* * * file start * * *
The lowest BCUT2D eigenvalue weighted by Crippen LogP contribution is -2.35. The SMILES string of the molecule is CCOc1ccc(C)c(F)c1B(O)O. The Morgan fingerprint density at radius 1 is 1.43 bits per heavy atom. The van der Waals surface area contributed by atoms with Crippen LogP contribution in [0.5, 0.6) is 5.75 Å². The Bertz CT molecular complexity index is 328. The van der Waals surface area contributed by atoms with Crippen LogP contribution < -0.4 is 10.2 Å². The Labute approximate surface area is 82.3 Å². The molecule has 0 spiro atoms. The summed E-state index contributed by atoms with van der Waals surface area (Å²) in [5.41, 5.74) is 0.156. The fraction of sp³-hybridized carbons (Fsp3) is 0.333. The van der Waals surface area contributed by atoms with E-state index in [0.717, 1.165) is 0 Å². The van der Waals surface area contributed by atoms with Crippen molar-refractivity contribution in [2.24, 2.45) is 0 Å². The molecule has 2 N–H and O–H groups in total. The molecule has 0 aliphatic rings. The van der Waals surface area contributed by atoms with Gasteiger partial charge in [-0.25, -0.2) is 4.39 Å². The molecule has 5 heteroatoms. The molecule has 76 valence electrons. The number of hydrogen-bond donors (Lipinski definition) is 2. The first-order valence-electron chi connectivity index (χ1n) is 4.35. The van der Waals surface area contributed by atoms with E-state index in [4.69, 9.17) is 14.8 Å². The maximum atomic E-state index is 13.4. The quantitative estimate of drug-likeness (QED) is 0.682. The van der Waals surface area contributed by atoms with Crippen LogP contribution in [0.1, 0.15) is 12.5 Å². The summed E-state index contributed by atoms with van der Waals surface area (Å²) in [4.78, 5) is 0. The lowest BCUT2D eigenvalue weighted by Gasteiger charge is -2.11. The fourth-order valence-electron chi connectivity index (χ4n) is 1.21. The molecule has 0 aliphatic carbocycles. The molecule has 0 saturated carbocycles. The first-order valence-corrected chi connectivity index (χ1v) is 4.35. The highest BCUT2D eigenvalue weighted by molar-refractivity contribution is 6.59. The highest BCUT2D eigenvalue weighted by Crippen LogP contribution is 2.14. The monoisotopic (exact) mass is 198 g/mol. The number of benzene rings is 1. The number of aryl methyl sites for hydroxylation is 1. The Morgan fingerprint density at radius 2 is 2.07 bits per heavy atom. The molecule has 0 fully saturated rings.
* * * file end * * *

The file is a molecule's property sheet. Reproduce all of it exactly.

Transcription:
The lowest BCUT2D eigenvalue weighted by Crippen LogP contribution is -2.35. The SMILES string of the molecule is CCOc1ccc(C)c(F)c1B(O)O. The Morgan fingerprint density at radius 1 is 1.43 bits per heavy atom. The van der Waals surface area contributed by atoms with Crippen LogP contribution in [0.5, 0.6) is 5.75 Å². The Bertz CT molecular complexity index is 328. The van der Waals surface area contributed by atoms with Crippen LogP contribution < -0.4 is 10.2 Å². The Labute approximate surface area is 82.3 Å². The molecule has 0 spiro atoms. The summed E-state index contributed by atoms with van der Waals surface area (Å²) in [5.41, 5.74) is 0.156. The fraction of sp³-hybridized carbons (Fsp3) is 0.333. The van der Waals surface area contributed by atoms with E-state index in [0.717, 1.165) is 0 Å². The van der Waals surface area contributed by atoms with Crippen molar-refractivity contribution in [2.24, 2.45) is 0 Å². The molecule has 2 N–H and O–H groups in total. The molecule has 0 aliphatic rings. The van der Waals surface area contributed by atoms with Gasteiger partial charge in [-0.25, -0.2) is 4.39 Å². The molecule has 5 heteroatoms. The molecule has 76 valence electrons. The number of hydrogen-bond donors (Lipinski definition) is 2. The first-order valence-electron chi connectivity index (χ1n) is 4.35. The van der Waals surface area contributed by atoms with E-state index in [4.69, 9.17) is 14.8 Å². The maximum atomic E-state index is 13.4. The quantitative estimate of drug-likeness (QED) is 0.682. The van der Waals surface area contributed by atoms with Crippen LogP contribution in [0.1, 0.15) is 12.5 Å². The summed E-state index contributed by atoms with van der Waals surface area (Å²) in [4.78, 5) is 0. The lowest BCUT2D eigenvalue weighted by Gasteiger charge is -2.11. The fourth-order valence-electron chi connectivity index (χ4n) is 1.21. The molecule has 0 aliphatic carbocycles. The molecule has 0 saturated carbocycles. The first-order valence-corrected chi connectivity index (χ1v) is 4.35. The highest BCUT2D eigenvalue weighted by molar-refractivity contribution is 6.59. The highest BCUT2D eigenvalue weighted by Crippen LogP contribution is 2.14. The monoisotopic (exact) mass is 198 g/mol. The number of benzene rings is 1. The number of aryl methyl sites for hydroxylation is 1. The Morgan fingerprint density at radius 2 is 2.07 bits per heavy atom. The molecule has 0 fully saturated rings.